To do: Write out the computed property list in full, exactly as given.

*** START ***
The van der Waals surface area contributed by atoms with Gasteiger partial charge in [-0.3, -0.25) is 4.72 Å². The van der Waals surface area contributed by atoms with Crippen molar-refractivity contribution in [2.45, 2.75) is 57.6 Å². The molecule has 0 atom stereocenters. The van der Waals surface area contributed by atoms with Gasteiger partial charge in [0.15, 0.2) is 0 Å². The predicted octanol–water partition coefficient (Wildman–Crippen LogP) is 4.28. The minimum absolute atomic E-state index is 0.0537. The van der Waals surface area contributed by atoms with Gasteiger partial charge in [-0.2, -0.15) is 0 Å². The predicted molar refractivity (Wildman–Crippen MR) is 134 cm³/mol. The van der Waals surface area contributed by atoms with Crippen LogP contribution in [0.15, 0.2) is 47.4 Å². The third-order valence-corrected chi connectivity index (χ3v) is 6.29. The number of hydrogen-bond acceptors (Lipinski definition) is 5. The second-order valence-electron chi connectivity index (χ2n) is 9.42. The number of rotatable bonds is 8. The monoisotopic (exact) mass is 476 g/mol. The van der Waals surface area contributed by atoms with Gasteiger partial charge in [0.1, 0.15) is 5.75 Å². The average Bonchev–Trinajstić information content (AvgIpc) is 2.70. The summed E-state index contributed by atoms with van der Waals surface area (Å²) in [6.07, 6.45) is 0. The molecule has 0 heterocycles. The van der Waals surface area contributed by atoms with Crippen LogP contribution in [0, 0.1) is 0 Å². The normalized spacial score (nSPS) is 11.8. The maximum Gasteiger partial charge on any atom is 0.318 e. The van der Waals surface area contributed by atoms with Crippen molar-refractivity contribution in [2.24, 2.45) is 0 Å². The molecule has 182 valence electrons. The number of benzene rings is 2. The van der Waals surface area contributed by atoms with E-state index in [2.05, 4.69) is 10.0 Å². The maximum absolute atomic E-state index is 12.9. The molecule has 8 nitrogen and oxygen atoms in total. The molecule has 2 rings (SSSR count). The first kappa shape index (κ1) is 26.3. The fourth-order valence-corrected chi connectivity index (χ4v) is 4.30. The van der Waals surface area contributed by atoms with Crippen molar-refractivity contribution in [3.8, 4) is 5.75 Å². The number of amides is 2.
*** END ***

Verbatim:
The van der Waals surface area contributed by atoms with Gasteiger partial charge in [-0.3, -0.25) is 4.72 Å². The van der Waals surface area contributed by atoms with Crippen molar-refractivity contribution in [2.45, 2.75) is 57.6 Å². The molecule has 0 atom stereocenters. The van der Waals surface area contributed by atoms with Gasteiger partial charge in [0.15, 0.2) is 0 Å². The predicted octanol–water partition coefficient (Wildman–Crippen LogP) is 4.28. The minimum absolute atomic E-state index is 0.0537. The van der Waals surface area contributed by atoms with Gasteiger partial charge in [-0.2, -0.15) is 0 Å². The predicted molar refractivity (Wildman–Crippen MR) is 134 cm³/mol. The van der Waals surface area contributed by atoms with Crippen LogP contribution in [0.15, 0.2) is 47.4 Å². The third-order valence-corrected chi connectivity index (χ3v) is 6.29. The number of hydrogen-bond acceptors (Lipinski definition) is 5. The second-order valence-electron chi connectivity index (χ2n) is 9.42. The number of rotatable bonds is 8. The monoisotopic (exact) mass is 476 g/mol. The van der Waals surface area contributed by atoms with Gasteiger partial charge in [0.1, 0.15) is 5.75 Å². The average Bonchev–Trinajstić information content (AvgIpc) is 2.70. The summed E-state index contributed by atoms with van der Waals surface area (Å²) in [6.07, 6.45) is 0. The molecule has 0 heterocycles. The van der Waals surface area contributed by atoms with Crippen LogP contribution in [0, 0.1) is 0 Å². The normalized spacial score (nSPS) is 11.8. The maximum Gasteiger partial charge on any atom is 0.318 e. The van der Waals surface area contributed by atoms with Crippen molar-refractivity contribution in [2.24, 2.45) is 0 Å². The molecule has 182 valence electrons. The number of benzene rings is 2. The van der Waals surface area contributed by atoms with E-state index in [2.05, 4.69) is 10.0 Å². The maximum absolute atomic E-state index is 12.9. The molecule has 8 nitrogen and oxygen atoms in total. The molecule has 2 rings (SSSR count). The first kappa shape index (κ1) is 26.3. The fourth-order valence-corrected chi connectivity index (χ4v) is 4.30. The van der Waals surface area contributed by atoms with Crippen molar-refractivity contribution in [3.8, 4) is 5.75 Å². The number of amides is 2.